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Moral Selfhood in the Liberal Tradition

Moral Selfhood in the Liberal Tradition

PAUL FAIRFIELD
Copyright Date: 2000
Pages: 336
Stable URL: http://www.jstor.org/stable/10.3138/9781442677371
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  • Book Info
    Moral Selfhood in the Liberal Tradition
    Book Description:

    Beginning with a wide-ranging discussion of liberal philosophers, Fairfield proposes that liberalism requires a complete reconception of moral selfhood, one that accommodates elements of the contemporary critiques without abandoning liberal individualism.

    eISBN: 978-1-4426-7737-1
    Subjects: Philosophy
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Table of Contents

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  1. Front Matter (pp. i-iv)
  2. Table of Contents (pp. v-vi)
  3. Acknowledgments (pp. vii-2)
  4. Introduction (pp. 3-12)

    Historically, liberalism is founded upon a gesture of opposition to political conditions at variance with autonomous individuality and to the doctrines that make those conditions possible. From the seventeenth century to contemporary times, liberal and protoliberal writers have sought to identify all that negates the free expression of individual natures and to issue a critique informed by a conception of individual agency and its conditions of possibility. Ancient and medieval doctrines both political and philosophical had given expression to a view of human beings as primarily members of a community dependent in their beliefs, ends, and identity on the social...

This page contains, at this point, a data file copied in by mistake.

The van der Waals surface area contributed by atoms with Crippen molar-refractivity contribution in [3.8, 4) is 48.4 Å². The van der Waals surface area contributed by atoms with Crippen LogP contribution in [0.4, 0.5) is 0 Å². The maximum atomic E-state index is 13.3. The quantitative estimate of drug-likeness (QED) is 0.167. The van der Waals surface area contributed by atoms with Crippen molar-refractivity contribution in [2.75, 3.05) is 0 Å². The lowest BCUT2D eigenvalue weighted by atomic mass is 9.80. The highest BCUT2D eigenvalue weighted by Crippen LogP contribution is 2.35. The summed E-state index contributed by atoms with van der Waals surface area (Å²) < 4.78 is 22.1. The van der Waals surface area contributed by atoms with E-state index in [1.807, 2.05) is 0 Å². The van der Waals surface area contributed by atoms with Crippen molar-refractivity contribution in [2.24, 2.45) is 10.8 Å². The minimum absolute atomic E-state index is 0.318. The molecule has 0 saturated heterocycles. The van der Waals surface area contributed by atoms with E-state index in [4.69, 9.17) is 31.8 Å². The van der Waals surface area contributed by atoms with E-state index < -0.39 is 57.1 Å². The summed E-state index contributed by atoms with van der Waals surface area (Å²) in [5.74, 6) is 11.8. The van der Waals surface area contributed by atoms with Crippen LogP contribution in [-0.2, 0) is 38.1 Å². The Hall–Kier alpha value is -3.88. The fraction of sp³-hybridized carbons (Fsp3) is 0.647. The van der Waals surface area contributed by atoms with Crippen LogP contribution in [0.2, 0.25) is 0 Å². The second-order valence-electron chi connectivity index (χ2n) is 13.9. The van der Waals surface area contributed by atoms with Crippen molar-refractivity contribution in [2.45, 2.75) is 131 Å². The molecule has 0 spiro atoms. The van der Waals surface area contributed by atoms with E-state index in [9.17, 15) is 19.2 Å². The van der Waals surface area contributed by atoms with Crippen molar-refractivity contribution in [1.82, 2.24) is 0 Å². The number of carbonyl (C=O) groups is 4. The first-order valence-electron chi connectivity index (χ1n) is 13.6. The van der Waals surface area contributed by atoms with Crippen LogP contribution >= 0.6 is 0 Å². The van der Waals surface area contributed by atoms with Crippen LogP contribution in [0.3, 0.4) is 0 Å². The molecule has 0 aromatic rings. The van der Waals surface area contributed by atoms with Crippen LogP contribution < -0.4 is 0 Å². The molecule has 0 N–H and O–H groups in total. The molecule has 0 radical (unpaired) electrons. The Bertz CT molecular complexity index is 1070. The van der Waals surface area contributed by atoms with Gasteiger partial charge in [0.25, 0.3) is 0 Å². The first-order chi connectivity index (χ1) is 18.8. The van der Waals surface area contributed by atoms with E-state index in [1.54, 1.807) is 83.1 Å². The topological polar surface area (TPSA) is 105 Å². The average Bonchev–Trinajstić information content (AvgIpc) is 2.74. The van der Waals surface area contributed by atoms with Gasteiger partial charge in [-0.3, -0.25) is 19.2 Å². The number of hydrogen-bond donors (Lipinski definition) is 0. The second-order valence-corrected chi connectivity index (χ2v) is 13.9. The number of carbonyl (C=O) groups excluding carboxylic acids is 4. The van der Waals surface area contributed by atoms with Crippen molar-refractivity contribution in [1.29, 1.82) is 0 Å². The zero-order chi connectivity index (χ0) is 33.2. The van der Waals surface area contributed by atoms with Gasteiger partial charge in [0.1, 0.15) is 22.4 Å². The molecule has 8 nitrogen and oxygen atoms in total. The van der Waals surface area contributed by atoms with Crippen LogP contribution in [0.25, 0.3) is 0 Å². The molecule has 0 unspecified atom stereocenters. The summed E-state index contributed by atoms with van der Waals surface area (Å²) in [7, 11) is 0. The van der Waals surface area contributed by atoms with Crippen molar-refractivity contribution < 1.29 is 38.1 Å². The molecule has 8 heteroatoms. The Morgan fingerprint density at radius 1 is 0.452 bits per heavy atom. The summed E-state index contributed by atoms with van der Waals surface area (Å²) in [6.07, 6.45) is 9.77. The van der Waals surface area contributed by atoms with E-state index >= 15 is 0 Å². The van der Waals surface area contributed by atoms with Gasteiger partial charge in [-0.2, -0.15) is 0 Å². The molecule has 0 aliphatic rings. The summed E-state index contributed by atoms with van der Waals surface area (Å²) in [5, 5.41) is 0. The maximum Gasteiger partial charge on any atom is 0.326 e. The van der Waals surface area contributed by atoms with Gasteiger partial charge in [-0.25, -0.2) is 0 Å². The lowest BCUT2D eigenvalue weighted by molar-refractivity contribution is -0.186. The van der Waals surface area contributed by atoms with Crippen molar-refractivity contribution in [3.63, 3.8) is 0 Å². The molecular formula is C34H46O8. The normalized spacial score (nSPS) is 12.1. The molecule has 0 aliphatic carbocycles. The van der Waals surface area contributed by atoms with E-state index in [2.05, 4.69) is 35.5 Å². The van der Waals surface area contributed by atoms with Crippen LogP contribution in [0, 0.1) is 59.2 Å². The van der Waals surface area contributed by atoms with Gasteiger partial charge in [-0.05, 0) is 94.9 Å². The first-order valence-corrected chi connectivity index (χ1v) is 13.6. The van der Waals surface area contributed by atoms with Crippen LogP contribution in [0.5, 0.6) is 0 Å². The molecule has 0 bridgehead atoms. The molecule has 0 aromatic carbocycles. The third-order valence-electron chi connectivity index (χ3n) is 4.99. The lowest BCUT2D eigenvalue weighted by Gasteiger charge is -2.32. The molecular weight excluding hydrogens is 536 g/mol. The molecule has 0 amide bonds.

5. Part One: The Metaphysics of Individuality
    • 1 The Classical Liberals (pp. 15-50)

      From its inception, liberalism′s principal aim has been to identify the conditions of the possibility of individuality. There is a part of human existence, liberalism maintains, that properly lies beyond the rule of collective opinion, beyond custom, authority, tradition, and above all beyond the legitimate reach of state power. Liberalism holds that an individual′s life ought never lack a certain sphere or jurisdiction in which one is at liberty to determine one′s own manner of living and choice of values. It was above all the values of individual freedom, autonomy, self-creation, self-expression, and civility that found expression in classical liberal...